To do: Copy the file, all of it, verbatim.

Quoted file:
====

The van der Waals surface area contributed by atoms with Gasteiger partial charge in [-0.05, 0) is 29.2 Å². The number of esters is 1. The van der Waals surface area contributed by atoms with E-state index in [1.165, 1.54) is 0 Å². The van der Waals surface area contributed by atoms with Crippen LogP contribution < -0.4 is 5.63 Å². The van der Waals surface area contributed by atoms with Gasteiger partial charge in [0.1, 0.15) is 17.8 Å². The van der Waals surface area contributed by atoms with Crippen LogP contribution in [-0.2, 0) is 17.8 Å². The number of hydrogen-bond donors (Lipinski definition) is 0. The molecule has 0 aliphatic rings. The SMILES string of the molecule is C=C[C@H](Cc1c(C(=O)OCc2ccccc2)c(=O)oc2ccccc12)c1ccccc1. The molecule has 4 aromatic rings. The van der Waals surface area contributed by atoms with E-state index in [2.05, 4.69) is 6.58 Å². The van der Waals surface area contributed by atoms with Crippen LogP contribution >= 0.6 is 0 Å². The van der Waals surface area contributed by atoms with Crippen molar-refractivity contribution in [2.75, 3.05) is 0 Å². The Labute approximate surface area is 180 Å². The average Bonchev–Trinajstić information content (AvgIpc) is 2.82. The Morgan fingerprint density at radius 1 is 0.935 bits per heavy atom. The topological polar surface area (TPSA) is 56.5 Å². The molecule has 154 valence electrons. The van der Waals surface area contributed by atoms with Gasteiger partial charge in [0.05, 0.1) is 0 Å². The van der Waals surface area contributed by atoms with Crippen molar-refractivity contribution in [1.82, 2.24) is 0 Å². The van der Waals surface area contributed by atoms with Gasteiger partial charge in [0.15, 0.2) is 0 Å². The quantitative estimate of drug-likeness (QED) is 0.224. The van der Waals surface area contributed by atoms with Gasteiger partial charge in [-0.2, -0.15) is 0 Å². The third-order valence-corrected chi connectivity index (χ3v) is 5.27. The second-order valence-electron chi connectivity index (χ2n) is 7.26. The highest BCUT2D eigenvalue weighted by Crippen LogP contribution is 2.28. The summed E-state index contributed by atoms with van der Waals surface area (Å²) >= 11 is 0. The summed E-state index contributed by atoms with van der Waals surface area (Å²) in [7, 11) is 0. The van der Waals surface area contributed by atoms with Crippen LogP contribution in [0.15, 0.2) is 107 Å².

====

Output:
The van der Waals surface area contributed by atoms with Gasteiger partial charge in [-0.05, 0) is 29.2 Å². The number of esters is 1. The van der Waals surface area contributed by atoms with E-state index in [1.165, 1.54) is 0 Å². The van der Waals surface area contributed by atoms with Crippen LogP contribution < -0.4 is 5.63 Å². The van der Waals surface area contributed by atoms with Gasteiger partial charge in [0.1, 0.15) is 17.8 Å². The van der Waals surface area contributed by atoms with Crippen LogP contribution in [-0.2, 0) is 17.8 Å². The number of hydrogen-bond donors (Lipinski definition) is 0. The molecule has 0 aliphatic rings. The SMILES string of the molecule is C=C[C@H](Cc1c(C(=O)OCc2ccccc2)c(=O)oc2ccccc12)c1ccccc1. The molecule has 4 aromatic rings. The van der Waals surface area contributed by atoms with E-state index in [2.05, 4.69) is 6.58 Å². The van der Waals surface area contributed by atoms with Crippen LogP contribution >= 0.6 is 0 Å². The van der Waals surface area contributed by atoms with Crippen molar-refractivity contribution in [2.75, 3.05) is 0 Å². The Labute approximate surface area is 180 Å². The average Bonchev–Trinajstić information content (AvgIpc) is 2.82. The Morgan fingerprint density at radius 1 is 0.935 bits per heavy atom. The topological polar surface area (TPSA) is 56.5 Å². The molecule has 154 valence electrons. The van der Waals surface area contributed by atoms with Gasteiger partial charge in [0.05, 0.1) is 0 Å². The van der Waals surface area contributed by atoms with Crippen molar-refractivity contribution in [1.82, 2.24) is 0 Å². The van der Waals surface area contributed by atoms with Gasteiger partial charge in [0.15, 0.2) is 0 Å². The quantitative estimate of drug-likeness (QED) is 0.224. The van der Waals surface area contributed by atoms with Gasteiger partial charge in [-0.2, -0.15) is 0 Å². The third-order valence-corrected chi connectivity index (χ3v) is 5.27. The second-order valence-electron chi connectivity index (χ2n) is 7.26. The highest BCUT2D eigenvalue weighted by Crippen LogP contribution is 2.28. The summed E-state index contributed by atoms with van der Waals surface area (Å²) >= 11 is 0. The summed E-state index contributed by atoms with van der Waals surface area (Å²) in [7, 11) is 0. The van der Waals surface area contributed by atoms with Crippen LogP contribution in [0.15, 0.2) is 107 Å².